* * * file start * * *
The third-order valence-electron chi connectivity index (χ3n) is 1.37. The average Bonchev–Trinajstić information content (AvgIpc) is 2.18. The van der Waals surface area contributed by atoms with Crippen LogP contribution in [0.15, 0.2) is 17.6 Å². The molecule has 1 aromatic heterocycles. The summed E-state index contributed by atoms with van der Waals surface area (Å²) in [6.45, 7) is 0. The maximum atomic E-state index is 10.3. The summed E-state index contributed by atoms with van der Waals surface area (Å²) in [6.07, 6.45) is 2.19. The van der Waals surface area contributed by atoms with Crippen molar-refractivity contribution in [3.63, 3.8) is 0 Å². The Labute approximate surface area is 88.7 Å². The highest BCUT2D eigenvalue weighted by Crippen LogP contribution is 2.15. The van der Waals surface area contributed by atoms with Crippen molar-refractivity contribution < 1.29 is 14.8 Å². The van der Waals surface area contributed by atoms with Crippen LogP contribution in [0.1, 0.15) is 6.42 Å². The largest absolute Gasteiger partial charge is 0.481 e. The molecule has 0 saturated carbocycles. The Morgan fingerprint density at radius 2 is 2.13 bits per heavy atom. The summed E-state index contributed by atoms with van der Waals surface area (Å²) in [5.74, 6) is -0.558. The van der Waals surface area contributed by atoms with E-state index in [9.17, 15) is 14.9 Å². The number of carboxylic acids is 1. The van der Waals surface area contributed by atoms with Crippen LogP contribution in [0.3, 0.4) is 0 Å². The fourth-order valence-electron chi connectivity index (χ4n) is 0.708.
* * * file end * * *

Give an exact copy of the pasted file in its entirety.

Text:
The third-order valence-electron chi connectivity index (χ3n) is 1.37. The average Bonchev–Trinajstić information content (AvgIpc) is 2.18. The van der Waals surface area contributed by atoms with Crippen LogP contribution in [0.15, 0.2) is 17.6 Å². The molecule has 1 aromatic heterocycles. The summed E-state index contributed by atoms with van der Waals surface area (Å²) in [6.45, 7) is 0. The maximum atomic E-state index is 10.3. The summed E-state index contributed by atoms with van der Waals surface area (Å²) in [6.07, 6.45) is 2.19. The van der Waals surface area contributed by atoms with Crippen molar-refractivity contribution in [3.63, 3.8) is 0 Å². The Labute approximate surface area is 88.7 Å². The highest BCUT2D eigenvalue weighted by Crippen LogP contribution is 2.15. The van der Waals surface area contributed by atoms with Crippen molar-refractivity contribution < 1.29 is 14.8 Å². The van der Waals surface area contributed by atoms with Crippen LogP contribution in [0.1, 0.15) is 6.42 Å². The largest absolute Gasteiger partial charge is 0.481 e. The molecule has 0 saturated carbocycles. The Morgan fingerprint density at radius 2 is 2.13 bits per heavy atom. The summed E-state index contributed by atoms with van der Waals surface area (Å²) in [5.74, 6) is -0.558. The van der Waals surface area contributed by atoms with E-state index in [9.17, 15) is 14.9 Å². The number of carboxylic acids is 1. The van der Waals surface area contributed by atoms with Crippen LogP contribution in [0.3, 0.4) is 0 Å². The fourth-order valence-electron chi connectivity index (χ4n) is 0.708.